Dennis Núñez

PhD (c) in AI and Neuroimaging. CEA / Inria / Université Paris-Saclay

Basic WiFi-based indoor location via Bayesian filters


Indoor navigation is becoming a more sought-after utility for various mobile services and applications. Some of its applications include augmented reality, indoor robotics, targeted advertising, and more. The Received Signal Strength Indicator (RSSI) can be easily obtained in low cost equipments. However, due to the strong reflections and scattering conditions indoors, RSSI measurements are seriously attenuated by multipath of signal propagation. Therefore, it is a challenging task to estimate the position using RSSI measurements with the prevailing various fading effects. Therefore, this project proposes a basic Wi-Fi indoor location system by using Bayesian filters. It is hoped that this project will serve as a guide for those interested in indoor positioning. We must emphasize that that motion model was not considered for the development of this project due some difficulties using the smartphone sensors. However, the motion model will be considered in next version of this project.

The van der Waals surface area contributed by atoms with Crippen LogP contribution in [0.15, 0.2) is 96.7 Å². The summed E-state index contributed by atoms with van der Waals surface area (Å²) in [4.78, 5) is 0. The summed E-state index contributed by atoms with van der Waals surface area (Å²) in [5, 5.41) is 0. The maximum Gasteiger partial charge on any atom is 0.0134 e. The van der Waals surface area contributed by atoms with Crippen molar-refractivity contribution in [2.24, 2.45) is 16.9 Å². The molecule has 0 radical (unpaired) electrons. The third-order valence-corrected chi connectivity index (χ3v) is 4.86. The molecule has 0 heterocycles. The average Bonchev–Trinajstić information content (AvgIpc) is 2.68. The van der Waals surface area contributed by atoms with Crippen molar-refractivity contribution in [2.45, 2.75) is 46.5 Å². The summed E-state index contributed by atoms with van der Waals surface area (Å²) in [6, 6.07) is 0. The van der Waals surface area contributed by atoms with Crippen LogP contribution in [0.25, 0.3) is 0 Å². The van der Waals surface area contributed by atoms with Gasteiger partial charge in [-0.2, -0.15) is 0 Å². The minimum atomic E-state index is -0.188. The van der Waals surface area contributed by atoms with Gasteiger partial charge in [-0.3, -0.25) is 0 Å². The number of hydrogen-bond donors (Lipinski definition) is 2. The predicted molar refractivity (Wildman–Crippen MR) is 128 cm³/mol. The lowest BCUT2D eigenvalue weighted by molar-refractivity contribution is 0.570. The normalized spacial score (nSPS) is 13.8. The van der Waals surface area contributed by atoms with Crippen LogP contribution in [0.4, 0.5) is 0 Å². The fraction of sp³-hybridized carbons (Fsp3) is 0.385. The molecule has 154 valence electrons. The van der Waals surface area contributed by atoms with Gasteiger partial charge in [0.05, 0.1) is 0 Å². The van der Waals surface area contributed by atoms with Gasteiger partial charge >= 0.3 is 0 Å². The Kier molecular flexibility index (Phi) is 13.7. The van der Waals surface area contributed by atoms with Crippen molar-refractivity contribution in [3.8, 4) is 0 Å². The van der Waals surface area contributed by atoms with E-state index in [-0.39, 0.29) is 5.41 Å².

This project was implemented as part of the course "Internet of Things: Communication and Localization", which was organized by the Faculty of Electric and Electronic Engineering at Universidad Nacional de Ingeniería (Peru) and conducted by PhD Marco Zúñiga Zamalloa from Delft University of Technology (Netherlands).


The procedure for the implementation of the indoor localization system is as follows:

1. Division of our area into cells.

2. Implementation of the app to perform Wi-Fi scan and capture.

3. Take samples at each cell and obtain one RSSI table per cell.

4. Division of the RSSI data into training and testing sets.

5. Clean the training RSSI datasets by using Gaussian curves.

6. Perform analysis of Bayesian filters offline.